Stop sabotaging your technology projects: How to communicate requirements effectively

Stop sabotaging your technology projects: How to communicate requirements effectively

Technology teams, departments and industry still hold a reputation for failed projects, where customers and product owners spend too much for too little, or where results pale in comparison to expectations held. We hear about these unmet expectations all the time, followed by budgets blown on project extensions and scope changes. We also hear about customers who “don’t know what they want”, or who “keep changing their minds”. Sound familiar?

Many of these projects are unknowingly sabotaged before they start. This is because expectations are mismatched out the starting blocks, and there is little chance that the solution could ever go on to solve the meaningful problems faced in reality. This is a scary situation which traps all parties in projects which are destined to fail. It’s worth spending the time upfront to clarify expectations and give your projects the best possible chance of success.

Here are four important concepts to help you avoid self-sabotage by communicating your requirements effectively:

1. Describe the problem, not the solution
You know your business best. Instinctively, you would want to explain how you would solve the problems your business is experiencing. However, this often causes more harm than good. Describing your requirements as solutions will deprive you of the opportunity to explore multiple different solutions with your development team which might have stemmed from a clear problem-statement. We need to recognise that we’re usually not all that great at explaining what we need but are probably quite good at explaining our problems.

Focus on the problem space instead. Spend the effort clearly describing the challenges which exist, and what success would look and feel like. Let the experts contribute to the problem-solving process – it’s why they’re there and it’s what they’re good at. When combining good requirements and good problem solving, you allow optimisation for time, scope and quality (and a great overall solution).

2. Try not to hide complexity
When compiling requirements, it is important not to mix concepts or priorities in a way which will disorient your audience. Priority should flow from top to bottom, and requirements should be clustered around the problems they’re linked to. What you may consider to be a very complex need may in fact be a simple feature. In contrast, one innocuous line in a requirements brief could ultimately account for a disproportionate amount of the work.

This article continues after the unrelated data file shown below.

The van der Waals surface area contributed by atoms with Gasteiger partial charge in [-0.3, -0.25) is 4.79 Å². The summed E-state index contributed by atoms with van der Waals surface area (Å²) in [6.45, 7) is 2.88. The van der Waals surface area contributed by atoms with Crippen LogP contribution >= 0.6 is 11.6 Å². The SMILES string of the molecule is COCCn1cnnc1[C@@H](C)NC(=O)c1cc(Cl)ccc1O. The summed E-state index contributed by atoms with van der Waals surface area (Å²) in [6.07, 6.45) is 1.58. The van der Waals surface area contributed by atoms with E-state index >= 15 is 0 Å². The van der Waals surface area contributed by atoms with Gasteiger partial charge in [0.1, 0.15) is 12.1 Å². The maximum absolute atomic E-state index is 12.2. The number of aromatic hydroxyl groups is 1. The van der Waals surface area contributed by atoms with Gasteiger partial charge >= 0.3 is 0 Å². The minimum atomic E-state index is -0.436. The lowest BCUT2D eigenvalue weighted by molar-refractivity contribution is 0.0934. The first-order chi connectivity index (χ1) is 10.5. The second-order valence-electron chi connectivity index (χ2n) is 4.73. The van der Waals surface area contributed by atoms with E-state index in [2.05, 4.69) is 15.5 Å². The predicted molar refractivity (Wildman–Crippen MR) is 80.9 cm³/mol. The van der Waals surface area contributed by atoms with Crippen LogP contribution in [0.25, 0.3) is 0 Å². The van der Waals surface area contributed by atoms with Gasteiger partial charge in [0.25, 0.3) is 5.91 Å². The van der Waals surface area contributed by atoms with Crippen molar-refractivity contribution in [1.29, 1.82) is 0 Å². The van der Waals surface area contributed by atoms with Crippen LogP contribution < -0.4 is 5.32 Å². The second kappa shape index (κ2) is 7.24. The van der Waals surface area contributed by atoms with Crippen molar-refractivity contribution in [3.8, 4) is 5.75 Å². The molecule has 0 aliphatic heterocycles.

Hidden complexity leads to time bombs ticking away in your backlog. Requirements should be logically grouped, and clear enough for your audience to easily spot this hidden complexity so you can clarify it and defuse the bomb before getting started.

3. Manage expectations
Expectations must be shared and discussed early and often. Seasoned project managers and experienced software engineers know that expectation management is an important part of any successful software development project. There needs to be a communication culture to ensure that there are shared perspectives of the end result. The tree swing analogy depicts how different parties interpret and implement requirements during the development process. When there is a lack of shared understanding during these processes, stakeholders often genuinely think they are interpreting requirements correctly, but disaster ensues once results are visible and material.

4. Prioritisation is key
Once there is a clear set of requirements, it is important to rank them. Requirements will vary wildly in complexity, time and cost, which makes a shared understanding of priority fundamental to success.

Prioritisation should weigh up what’s important versus what’s urgent, consider the right mix of functionality and differentiation, and take value versus effort into account. Techniques like the MoSCoW method can be used to build this prioritisation puzzle to create a solution that maximises time, cost, customer and business value, and operational objectives.

• Must have: Non-negotiable product needs that are mandatory to complete the project
• Should have: Important features that aren't vital, but add significant value
• Could have: Nice-to-have features that would only have a small impact if left out
• Won't have: Features that aren't a priority for the current scope

This allows the development team to arrange the project into phases, plan for minimum viable product (MVP) releases when necessary and have the “nice-to-have” requirements in scope for future phases.

Requirements are often the primary medium of communication throughout development. Communicating them effectively is clearly not a trivial exercise. Describing needs well means agreeing on expectations between parties from the very different perspectives held by technology, business, product and strategy. It also means that dissonance is managed and dispelled as early as possible in the process.

Stop sabotaging your projects. Detail your challenges more so than your preconceived solutions, try not to hide complexity, work to establish shared expectations, and be clear about what is important versus what is urgent. Set yourself up for success.

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